Deployment of Low-Latency Solutions in the Cloud

Traditionally, companies with low-latency requirements squeeze to bare-metal servers, eschewing the convenience and programmability of virtualization and containerization in an effort to maximum performance and minimal latency from “on-premises” (often co-located) hardware.

More recently, these companies are moving to public and private “cloud” environments, either for satellite services around their tuned low-latency/volume (LL/HV) systems or in some cases for LL/HV workloads themselves.

This demo implements a replicated Chronicle Queue in a typical cloud-native environment. The solution implements active/passive redundancy and automated fail-over driven by Consul service registry health checks. Live metrics are exposed using Prometheus and a Grafana dashboard.

Figure 1: Metrics Panel — On the test device (an i9 laptop with NVME SSD running Minikube with the Docker driver) we see 99th percentile write-to-read latencies in the order of 40us (measured from leader to follower). This performance could be improved, but no effort was made to tune the deployment or example code, as performance tuning is out of scope for this article.

Benefits and Challenges

Cloud-native environments offer a common platform and interfaces to ease definition and deployment of complex application architectures. This infrastructure enables the use of mature off-the-shelf components to solve common problems such as leader election, service discovery, observability, health-checks, self-healing, scaling, and configuration management.

Typically the pattern has been to run containers atop of virtual machines in these environments; However, now all the main cloud providers offer bare-metal (or near bare-metal) solutions, so even latency-sensitive workloads can be hosted in the cloud.

This is the first iteration of a demonstration of how chronicle products can be used in these architectures and includes solutions to some of the challenges encountered by our clients in cloud and other environments. By leveraging common infrastructure solutions, we can marry the strengths of Chronicle products with the convenience of modern production environments to provide simple low-latency, operationally robust systems.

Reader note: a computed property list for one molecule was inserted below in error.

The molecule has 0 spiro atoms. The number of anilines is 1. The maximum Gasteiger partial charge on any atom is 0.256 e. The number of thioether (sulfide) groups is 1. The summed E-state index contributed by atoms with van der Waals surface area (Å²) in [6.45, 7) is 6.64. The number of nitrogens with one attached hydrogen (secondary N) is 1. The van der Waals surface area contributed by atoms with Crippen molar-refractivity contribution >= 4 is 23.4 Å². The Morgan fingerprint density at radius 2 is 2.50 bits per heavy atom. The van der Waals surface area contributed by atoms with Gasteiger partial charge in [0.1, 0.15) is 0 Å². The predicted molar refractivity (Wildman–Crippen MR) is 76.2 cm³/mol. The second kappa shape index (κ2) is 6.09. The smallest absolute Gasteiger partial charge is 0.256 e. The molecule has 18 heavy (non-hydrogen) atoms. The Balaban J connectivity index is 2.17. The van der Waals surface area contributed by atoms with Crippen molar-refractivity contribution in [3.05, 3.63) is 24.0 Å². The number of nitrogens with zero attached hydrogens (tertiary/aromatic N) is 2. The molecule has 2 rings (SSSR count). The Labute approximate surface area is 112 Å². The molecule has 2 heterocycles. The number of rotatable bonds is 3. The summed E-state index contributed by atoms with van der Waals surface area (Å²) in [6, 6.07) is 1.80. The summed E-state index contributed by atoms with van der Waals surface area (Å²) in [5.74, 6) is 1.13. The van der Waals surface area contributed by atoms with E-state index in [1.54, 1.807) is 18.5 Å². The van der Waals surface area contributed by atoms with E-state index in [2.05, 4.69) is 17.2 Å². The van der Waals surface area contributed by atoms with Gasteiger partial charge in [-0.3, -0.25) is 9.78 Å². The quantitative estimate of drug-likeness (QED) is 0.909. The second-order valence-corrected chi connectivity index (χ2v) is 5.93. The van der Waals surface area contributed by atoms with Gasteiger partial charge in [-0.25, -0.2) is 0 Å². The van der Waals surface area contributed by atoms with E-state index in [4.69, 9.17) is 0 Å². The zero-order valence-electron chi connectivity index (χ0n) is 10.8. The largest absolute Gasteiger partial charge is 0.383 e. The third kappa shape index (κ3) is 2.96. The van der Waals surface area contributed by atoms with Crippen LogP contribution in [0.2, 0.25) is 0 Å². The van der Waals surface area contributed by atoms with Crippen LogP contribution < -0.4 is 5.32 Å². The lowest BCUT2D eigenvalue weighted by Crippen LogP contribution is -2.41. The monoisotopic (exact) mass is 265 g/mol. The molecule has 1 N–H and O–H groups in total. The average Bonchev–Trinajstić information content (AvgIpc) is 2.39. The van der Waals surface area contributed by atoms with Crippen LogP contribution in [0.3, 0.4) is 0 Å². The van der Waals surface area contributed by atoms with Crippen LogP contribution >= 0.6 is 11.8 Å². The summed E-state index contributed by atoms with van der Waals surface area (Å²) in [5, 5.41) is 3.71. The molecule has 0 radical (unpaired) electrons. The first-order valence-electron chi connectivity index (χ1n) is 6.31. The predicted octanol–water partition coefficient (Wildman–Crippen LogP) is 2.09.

The Solution

The demo consists of a set of nodes in a cluster of configurable (and dynamic) size. We chose Kubernetes for the demo because it’s the de-facto standard for cloud-native infrastructure; However, most orchestration platforms implement similar features.

Each node in the cluster contains some toy business logic which stores its state in a replicated Chronicle Queue.

Figure 2: A diagram of a single pod, showing the important containers and volumes

The nodes in the cluster each maintain a copy of a Chronicle Queue, the copies are kept in sync by Chronicle Queue Enterprise replication. At any given time, one of the nodes is set as the “leader” node; the leader is responsible for populating the queue according to some business process. When the current leader node fails or is removed from the cluster, one of the “follower” nodes will be promoted to the leader. This is a common pattern used to implement high availability.

The cluster nodes register themselves with the Consul service registry and configure a simple health check that monitors the node’s health by polling its metrics endpoint over HTTP. In a production deployment, this health check might be more sophisticated.

Each node is a Kubernetes Pod in a StatefulSet. The pods each contain the following containers:

1. business-logic

This container runs the toy “business logic” that either populates or reads from the queue (depending on its role). For the purposes of the demo, the business logic layer simply writes a sequence of values ​​to the queue when leader, and prints those sequence numbers out as a follower. In a real-world deployment, this would be a real application — for example, Chronicle FIX in HA (High Availability) mode, Chronicle Matching Engine, or a custom application.

The cluster must nominate a single leader pod which is responsible for populating the queue, so the business logic layer engages in a Consul leader election. The pseudo-code for the business logic layer is as follows: